Killarney Historical Sites
People generally visit Killarney for its stunning natural beauty and world famous lakes but there’s much more to the town than just its aesthetic qualities. Killarney is a town that is steeped in history and has been the site of many famous battles, sieges and excavations. The area now known as Killarney National Park has enthralled and fascinated centuries of scholars and soldiers and has been a home for both too. If you’re a history buff and want some primary sources then take a look at these three places which are help tell the long and winding story of Killarney.
1.) Inisfallen Island and monastery
Inisfallen Island lies in the middle of Killarney’s largest lake, Lough Leane, and between the 7th century and 17th centuries it was home to a renowned monastery which attracted scholars from all over Europe. Today only its ruins are left but these churches and priories are fascinating remnants of time long since past.
Inisfallen Monastery is considered to be one of Europe’s first universities and educated many famous and important figures. Brian Boru, the man who proclaimed himself High King of Ireland and was eventually killed in the legendary Battle of Clontarf in 1014 (A battle his forces won), was educated in the monastery. It also produced the great Annals of Inisfallen, written between the 12th and 15th century, which was a book detailing the medieval history of Munster. The Annals are today stored in Oxford College, England though they can also be viewed online. The Island is only a short boat trip away from Ross Castle and if you would like to book one you can find more information here.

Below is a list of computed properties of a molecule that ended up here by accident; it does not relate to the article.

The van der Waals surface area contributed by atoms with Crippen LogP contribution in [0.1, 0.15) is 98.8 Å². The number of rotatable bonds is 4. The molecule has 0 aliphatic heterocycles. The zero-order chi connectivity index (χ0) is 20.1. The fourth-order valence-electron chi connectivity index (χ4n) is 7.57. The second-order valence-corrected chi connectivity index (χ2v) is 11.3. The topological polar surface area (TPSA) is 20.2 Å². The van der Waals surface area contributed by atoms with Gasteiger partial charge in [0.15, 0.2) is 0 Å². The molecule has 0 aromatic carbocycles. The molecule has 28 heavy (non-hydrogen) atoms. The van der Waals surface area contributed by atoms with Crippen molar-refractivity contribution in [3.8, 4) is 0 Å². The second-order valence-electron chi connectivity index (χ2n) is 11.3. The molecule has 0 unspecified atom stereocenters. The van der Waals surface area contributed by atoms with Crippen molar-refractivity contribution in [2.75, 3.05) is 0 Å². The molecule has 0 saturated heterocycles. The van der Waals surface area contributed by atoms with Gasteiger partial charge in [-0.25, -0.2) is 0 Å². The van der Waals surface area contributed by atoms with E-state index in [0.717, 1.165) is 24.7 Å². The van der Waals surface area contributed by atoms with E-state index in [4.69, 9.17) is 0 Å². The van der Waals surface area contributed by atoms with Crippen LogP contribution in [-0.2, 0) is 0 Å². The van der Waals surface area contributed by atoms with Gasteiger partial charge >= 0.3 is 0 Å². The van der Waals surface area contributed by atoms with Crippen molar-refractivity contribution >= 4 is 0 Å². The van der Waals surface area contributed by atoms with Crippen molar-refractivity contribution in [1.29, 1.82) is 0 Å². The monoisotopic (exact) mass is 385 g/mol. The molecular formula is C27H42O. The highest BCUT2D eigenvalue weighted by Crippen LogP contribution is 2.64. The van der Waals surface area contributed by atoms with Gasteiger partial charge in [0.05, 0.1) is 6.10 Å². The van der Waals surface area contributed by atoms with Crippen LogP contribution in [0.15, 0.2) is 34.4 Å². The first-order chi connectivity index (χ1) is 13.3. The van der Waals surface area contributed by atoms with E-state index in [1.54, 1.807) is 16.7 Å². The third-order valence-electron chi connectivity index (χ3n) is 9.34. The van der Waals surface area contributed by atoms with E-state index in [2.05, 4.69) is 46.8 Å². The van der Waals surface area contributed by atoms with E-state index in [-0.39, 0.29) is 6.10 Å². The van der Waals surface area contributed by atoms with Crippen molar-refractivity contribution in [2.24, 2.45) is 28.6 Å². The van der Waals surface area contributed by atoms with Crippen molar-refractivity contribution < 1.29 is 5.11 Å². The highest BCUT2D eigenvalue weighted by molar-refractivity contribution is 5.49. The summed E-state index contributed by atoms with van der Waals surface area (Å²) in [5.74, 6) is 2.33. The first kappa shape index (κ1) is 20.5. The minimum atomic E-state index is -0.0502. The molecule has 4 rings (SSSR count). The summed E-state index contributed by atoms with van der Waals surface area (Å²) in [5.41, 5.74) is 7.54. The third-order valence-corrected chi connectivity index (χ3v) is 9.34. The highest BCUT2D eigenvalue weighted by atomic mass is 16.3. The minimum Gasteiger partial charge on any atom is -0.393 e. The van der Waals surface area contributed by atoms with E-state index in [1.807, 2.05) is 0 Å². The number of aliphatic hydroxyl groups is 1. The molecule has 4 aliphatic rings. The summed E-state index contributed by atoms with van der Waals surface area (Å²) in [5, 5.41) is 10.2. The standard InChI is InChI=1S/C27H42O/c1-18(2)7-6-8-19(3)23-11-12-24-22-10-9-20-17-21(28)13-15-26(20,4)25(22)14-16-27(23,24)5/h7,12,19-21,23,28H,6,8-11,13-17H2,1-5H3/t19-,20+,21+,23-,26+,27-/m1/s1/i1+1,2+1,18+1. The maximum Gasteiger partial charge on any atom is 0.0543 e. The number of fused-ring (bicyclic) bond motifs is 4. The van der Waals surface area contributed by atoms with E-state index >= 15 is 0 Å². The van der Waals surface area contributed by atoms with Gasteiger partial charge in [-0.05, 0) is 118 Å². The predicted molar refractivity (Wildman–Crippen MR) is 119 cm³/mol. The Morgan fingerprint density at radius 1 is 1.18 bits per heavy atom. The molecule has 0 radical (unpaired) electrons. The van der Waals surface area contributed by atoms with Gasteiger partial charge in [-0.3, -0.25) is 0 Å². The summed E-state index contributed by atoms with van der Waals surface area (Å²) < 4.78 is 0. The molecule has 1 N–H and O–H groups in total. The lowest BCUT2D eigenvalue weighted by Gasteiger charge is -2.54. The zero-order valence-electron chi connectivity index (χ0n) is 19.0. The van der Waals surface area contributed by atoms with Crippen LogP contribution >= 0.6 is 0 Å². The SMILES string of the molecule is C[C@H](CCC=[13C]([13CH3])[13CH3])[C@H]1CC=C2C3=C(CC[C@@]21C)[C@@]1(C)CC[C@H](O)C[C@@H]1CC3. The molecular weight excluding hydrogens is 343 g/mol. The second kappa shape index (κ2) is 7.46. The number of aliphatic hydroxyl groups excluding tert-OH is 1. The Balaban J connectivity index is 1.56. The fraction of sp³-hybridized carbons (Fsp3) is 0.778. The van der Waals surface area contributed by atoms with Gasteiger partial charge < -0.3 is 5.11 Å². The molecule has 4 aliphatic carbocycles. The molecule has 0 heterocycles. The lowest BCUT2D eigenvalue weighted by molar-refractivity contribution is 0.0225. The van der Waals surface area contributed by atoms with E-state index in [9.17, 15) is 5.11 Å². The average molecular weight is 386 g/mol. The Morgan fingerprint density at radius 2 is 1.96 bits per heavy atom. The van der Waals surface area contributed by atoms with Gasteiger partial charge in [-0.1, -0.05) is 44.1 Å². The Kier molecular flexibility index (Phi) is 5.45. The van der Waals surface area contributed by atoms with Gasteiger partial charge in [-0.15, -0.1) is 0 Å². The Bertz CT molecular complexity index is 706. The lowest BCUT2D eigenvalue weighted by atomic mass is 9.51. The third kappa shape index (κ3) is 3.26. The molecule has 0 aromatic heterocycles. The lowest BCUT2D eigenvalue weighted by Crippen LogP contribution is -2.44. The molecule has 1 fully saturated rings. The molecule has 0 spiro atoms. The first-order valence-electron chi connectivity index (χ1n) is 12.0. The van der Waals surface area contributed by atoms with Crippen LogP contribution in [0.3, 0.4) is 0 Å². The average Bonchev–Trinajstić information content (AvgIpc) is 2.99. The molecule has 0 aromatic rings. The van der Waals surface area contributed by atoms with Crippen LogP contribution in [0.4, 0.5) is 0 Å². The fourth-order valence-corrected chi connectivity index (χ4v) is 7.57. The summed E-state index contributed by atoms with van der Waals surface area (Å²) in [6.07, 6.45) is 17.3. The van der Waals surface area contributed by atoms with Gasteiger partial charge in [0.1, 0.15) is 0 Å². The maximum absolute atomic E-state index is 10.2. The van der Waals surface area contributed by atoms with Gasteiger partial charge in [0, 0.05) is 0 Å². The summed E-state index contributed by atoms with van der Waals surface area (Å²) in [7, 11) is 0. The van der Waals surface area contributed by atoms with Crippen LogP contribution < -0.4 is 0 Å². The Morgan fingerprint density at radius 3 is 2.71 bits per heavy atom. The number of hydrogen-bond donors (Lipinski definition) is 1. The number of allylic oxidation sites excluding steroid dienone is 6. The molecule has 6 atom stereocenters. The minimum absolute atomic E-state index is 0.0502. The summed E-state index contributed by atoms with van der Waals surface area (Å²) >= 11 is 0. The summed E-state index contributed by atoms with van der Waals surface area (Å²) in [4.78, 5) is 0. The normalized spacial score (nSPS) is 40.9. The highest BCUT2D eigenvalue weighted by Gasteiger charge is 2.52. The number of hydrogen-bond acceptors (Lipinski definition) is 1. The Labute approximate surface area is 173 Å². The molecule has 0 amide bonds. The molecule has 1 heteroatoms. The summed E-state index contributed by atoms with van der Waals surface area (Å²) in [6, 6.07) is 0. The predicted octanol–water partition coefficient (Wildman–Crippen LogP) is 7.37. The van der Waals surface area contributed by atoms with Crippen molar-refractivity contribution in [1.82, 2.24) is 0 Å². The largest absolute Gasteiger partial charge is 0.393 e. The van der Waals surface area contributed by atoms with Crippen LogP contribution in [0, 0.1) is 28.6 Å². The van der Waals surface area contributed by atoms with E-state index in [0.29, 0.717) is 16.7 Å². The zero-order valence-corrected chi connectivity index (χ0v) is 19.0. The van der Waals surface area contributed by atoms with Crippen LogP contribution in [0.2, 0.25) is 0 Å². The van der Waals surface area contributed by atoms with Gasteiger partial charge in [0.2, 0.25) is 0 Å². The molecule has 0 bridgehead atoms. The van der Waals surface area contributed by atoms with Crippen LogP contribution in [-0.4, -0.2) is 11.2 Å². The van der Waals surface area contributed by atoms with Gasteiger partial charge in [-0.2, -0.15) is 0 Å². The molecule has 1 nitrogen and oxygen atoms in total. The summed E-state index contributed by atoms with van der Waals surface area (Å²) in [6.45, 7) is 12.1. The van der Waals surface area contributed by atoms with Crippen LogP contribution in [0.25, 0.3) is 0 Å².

2.) The Copper Mines, near Ross Castle
Criminally overlooked and underrated in my view, the Copper Mines in Killarney is one of the most interesting historical sites in Kerry. These mines are the earliest known copper mines in Britain and Ireland and work on extracting copper from them began around 2400BC. There was quite an extensive work area there with an excavation between 1992 and 1996 uncovering ancient mines, hammers used on them and evidence of 25 houses nearby. Mining stopped in the area at around 1900 BC but it was resumed for a few decades in the early 19th century to cater for the copper demands of the industrial revolution in Britain. Incessant flooding of the mines and other safety issues meant they had to be closed however.
The area where the mines are located is, for my money, one of the most scenic in Killarney National Park with breathtaking views of the lakes and mountains. There’s information and signs down there telling you more about the history of the mines and you can even see a couple of them by the pools of water which now cover them. The mines are only a short walk from Ross Castle. Ask any of the jarvees or workers at the castle and they’ll easily be able to point you in the direction of them.
3.) Muckross Abbey
You have no excuse if you don’t visit this place as it is just a short walk from Killarney Holiday Village. It is one of the most well-preserved medieval ruins in Kerry and its bloody history is well known. It was founded in 1448 by local chieftain Daniel McCarthy Mor for Observatine Franciscans. The friars studied and prayed in the monastery for over 200 years before it was attacked and ransacked by Crowellian forces under the command of General Ludlow in the 1650s. It is in remarkably good shape however and its towers, arches, windows and courtyard remain intact. Many prominent locals have been buried there including the famous Gaelic poets Owen Roe O’Sullivan, Geoffrey O’Donoghue and Aodghán Ó’Rathaille, three of the Four Poets of Kerry.